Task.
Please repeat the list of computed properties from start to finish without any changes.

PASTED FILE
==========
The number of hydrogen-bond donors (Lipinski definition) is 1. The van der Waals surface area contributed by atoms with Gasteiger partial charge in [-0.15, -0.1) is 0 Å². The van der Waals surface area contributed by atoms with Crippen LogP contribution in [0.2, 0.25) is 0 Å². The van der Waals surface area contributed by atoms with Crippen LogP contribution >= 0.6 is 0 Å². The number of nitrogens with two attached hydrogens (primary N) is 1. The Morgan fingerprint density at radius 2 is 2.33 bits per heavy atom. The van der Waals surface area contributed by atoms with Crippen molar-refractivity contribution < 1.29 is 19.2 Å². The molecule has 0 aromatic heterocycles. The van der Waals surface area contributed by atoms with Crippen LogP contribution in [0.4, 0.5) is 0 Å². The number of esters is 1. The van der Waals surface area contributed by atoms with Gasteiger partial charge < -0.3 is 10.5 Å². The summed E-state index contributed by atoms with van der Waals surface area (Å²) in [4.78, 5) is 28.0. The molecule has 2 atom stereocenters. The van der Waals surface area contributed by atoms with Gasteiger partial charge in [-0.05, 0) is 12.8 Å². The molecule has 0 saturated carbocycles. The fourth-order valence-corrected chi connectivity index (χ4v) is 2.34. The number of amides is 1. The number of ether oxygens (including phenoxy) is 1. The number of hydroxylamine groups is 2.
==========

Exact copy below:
The number of hydrogen-bond donors (Lipinski definition) is 1. The van der Waals surface area contributed by atoms with Gasteiger partial charge in [-0.15, -0.1) is 0 Å². The van der Waals surface area contributed by atoms with Crippen LogP contribution in [0.2, 0.25) is 0 Å². The van der Waals surface area contributed by atoms with Crippen LogP contribution >= 0.6 is 0 Å². The number of nitrogens with two attached hydrogens (primary N) is 1. The Morgan fingerprint density at radius 2 is 2.33 bits per heavy atom. The van der Waals surface area contributed by atoms with Crippen molar-refractivity contribution < 1.29 is 19.2 Å². The molecule has 0 aromatic heterocycles. The van der Waals surface area contributed by atoms with Crippen LogP contribution in [0.4, 0.5) is 0 Å². The number of esters is 1. The van der Waals surface area contributed by atoms with Gasteiger partial charge < -0.3 is 10.5 Å². The summed E-state index contributed by atoms with van der Waals surface area (Å²) in [4.78, 5) is 28.0. The molecule has 2 atom stereocenters. The van der Waals surface area contributed by atoms with Gasteiger partial charge in [-0.05, 0) is 12.8 Å². The molecule has 0 saturated carbocycles. The fourth-order valence-corrected chi connectivity index (χ4v) is 2.34. The number of amides is 1. The number of ether oxygens (including phenoxy) is 1. The number of hydroxylamine groups is 2.